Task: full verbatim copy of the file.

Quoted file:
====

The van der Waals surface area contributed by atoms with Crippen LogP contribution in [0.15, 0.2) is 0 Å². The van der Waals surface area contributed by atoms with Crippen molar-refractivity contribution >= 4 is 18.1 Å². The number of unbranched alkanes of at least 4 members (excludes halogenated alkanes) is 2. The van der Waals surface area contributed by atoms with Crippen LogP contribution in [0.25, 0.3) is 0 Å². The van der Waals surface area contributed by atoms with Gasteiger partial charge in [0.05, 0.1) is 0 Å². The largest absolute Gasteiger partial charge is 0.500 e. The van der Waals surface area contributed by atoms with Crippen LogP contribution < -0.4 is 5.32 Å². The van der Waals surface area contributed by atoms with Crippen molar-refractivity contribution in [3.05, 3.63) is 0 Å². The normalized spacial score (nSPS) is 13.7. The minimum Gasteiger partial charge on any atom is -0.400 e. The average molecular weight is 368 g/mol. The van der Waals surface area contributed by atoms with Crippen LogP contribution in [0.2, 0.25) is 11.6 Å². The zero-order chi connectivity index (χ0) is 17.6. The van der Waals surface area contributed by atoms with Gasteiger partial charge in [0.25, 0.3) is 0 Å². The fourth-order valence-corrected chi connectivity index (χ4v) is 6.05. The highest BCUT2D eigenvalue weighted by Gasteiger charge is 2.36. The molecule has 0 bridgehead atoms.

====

The van der Waals surface area contributed by atoms with Crippen LogP contribution in [0.15, 0.2) is 0 Å². The van der Waals surface area contributed by atoms with Crippen molar-refractivity contribution >= 4 is 18.1 Å². The number of unbranched alkanes of at least 4 members (excludes halogenated alkanes) is 2. The van der Waals surface area contributed by atoms with Crippen LogP contribution in [0.25, 0.3) is 0 Å². The van der Waals surface area contributed by atoms with Gasteiger partial charge in [0.05, 0.1) is 0 Å². The largest absolute Gasteiger partial charge is 0.500 e. The van der Waals surface area contributed by atoms with Crippen LogP contribution < -0.4 is 5.32 Å². The van der Waals surface area contributed by atoms with Crippen molar-refractivity contribution in [3.05, 3.63) is 0 Å². The normalized spacial score (nSPS) is 13.7. The minimum Gasteiger partial charge on any atom is -0.400 e. The average molecular weight is 368 g/mol. The van der Waals surface area contributed by atoms with Crippen LogP contribution in [0.2, 0.25) is 11.6 Å². The zero-order chi connectivity index (χ0) is 17.6. The van der Waals surface area contributed by atoms with Gasteiger partial charge in [0.25, 0.3) is 0 Å². The fourth-order valence-corrected chi connectivity index (χ4v) is 6.05. The highest BCUT2D eigenvalue weighted by Gasteiger charge is 2.36. The molecule has 0 bridgehead atoms.